I was in Kroger yesterday, my favorite grocery store because it's so ridiculously cheap. They frequently put red and yellow "manager's specials" stickers on highly perishable things close to their expiration date thus making them even cheaper. For example, on many occasions, I have picked up a 4 oz log of goat cheese for 99 cents, four dollars less than full price. Word. Tofu for 99 cents a week before the expiration date. Same with lettuces, other cheeses, and the list goes on.
Peeps, I would swear it's already like a hundred degrees here. Yesterday, I bought a half gallon of 1% milk for 75 cents. You know what that means, don't you? Yup. Ice cream. Or more specifically, ice milk. I also bought a pint of heavy cream. I mixed the cream with five cups of milk. I added enough sugar to make it sweet, but not too sweet. Maybe a cup? I mixed it until the sugar was dissolved and included a tablespoon of vanilla extract. I split it in half to make two batches, strawberry and chocolate chip. I simply followed the instructions for my ice cream maker. About thirty minutes in the frozen bowl is enough. Once the ice cream is about doubled in volume, I add it to a 2 QT container and mix in the strawberries. I gave my strawberries a quick whiz with the ol' stick blender, so they were pretty soupy. Normally you should add the "add ins" during the last couple spins in the mixer, but the ice cream had grown considerably and the strawberries were quite juicy, so I mixed them in the container. I found these great plastic containers at Kroger that are the same size and shape as a paper ice cream container. I am impatiently waiting on the ice cream to set up a bit more before I dive right in. My long and rambling point is...I have 4 QTs of homemade ice cream for about $2.00. How can you beat that? Everyone needs an ice cream maker. It doesn't take up much room in the kitchen. They aren't too expensive. You can also use them to make frozen drinks too! I have a Cuisinart Frozen Yogurt-Ice Cream-Sorbet Maker.
If you choose to get one, and I highly suggest you do, here are some rules to which you should strictly adhere. Everything else is completely negotiable. In no particular order:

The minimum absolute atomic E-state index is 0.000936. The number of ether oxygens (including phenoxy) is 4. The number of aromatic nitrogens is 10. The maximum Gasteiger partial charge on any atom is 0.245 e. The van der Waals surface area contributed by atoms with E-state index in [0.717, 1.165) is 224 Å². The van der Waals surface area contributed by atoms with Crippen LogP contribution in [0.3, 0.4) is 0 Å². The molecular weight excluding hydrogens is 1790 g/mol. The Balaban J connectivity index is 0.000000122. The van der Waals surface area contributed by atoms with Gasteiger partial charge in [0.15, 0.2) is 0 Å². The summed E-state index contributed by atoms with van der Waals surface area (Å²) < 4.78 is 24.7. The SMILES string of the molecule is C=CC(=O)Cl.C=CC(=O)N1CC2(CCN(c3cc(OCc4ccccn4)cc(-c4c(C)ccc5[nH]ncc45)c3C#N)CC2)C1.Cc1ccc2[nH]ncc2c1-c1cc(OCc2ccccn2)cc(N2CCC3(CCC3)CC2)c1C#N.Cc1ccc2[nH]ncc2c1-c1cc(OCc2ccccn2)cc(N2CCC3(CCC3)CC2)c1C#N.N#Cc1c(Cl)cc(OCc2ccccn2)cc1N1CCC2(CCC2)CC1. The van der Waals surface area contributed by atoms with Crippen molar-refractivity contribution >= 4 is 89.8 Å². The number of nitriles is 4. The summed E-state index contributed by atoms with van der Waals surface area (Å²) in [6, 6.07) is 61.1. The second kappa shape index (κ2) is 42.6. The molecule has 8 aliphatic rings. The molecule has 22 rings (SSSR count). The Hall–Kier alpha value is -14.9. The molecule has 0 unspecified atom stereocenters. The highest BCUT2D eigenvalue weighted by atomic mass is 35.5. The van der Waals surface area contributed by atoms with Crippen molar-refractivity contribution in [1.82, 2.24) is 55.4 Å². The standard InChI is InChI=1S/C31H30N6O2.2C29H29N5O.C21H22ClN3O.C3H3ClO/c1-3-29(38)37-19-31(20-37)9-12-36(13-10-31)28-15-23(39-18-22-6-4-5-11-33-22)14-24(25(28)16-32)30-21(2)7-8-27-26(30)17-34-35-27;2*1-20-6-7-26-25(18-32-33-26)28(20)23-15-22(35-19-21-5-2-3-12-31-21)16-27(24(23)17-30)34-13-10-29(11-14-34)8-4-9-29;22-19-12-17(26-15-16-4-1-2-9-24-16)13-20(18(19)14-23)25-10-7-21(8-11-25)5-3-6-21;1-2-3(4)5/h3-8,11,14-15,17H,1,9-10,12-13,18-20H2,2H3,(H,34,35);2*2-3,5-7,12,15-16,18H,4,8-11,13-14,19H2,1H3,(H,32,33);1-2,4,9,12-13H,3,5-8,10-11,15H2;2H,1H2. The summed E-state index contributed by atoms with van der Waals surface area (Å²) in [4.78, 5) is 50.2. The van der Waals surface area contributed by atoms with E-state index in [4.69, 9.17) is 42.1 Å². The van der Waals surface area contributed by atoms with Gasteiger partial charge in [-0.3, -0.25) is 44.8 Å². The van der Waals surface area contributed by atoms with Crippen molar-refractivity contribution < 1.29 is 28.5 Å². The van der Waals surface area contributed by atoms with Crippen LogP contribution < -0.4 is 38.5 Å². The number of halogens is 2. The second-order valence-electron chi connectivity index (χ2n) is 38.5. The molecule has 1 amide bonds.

-Shoot for a two quart batch. If you're adding something in, decrease your milk/cream/dairy/soy/etc product accordingly. In other words, instead of using eight cups of milk, add two cups of fruit and use six cups of milk. Remember that this milk mix is going to grow in volume significantly.
-I find that adding corn syrup to a sorbet makes it scoopable. Otherwise, it seems to turn into a Popsicle. Some kind of a liquid sugar would work, in as small as a 1:4 ratio of liquid sugar:granulated sugar. I'll bet honey or maple syrup would work. Maple syrup would be excellent in a blueberry sorbet. (Oooh, I'll have to try that.)
-You really can add anything to ice cream. One of my personal favorites is the hard, over cooked edges of brownies chopped up. They really hold up well in ice cream. Add fruit, cookie dough, brownies, candy, marshmallows, the sky's the limit.
-Keep your mixing bowl in the freezer. That way you know it'll be good and cold when you're ready. My ice cream maker came with two mixing bowls. One is always in the freezer. If your bowl isn't extra extra cold, you can forget about making ice cream. Trust me on this one.
-If you want to be all fancy-schmancy and make a custard ice cream (the cooked kind with eggs), make it a day ahead of time. The milk mix needs to be very cold when it goes into the very cold mixing bowl.
-Turn on the mixer and pour in the mixture. Not the other way around. What happens is the part of the milk mix that touches the bowl freezes.
-When adding mix-ins, add them when the milk mix is set in the bowl. Give it a spin or two then turn out into your container. To be honest, I've always had a tough time getting my chocolate or caramel ribbon to look like Breyer's. If you figure it out, holla.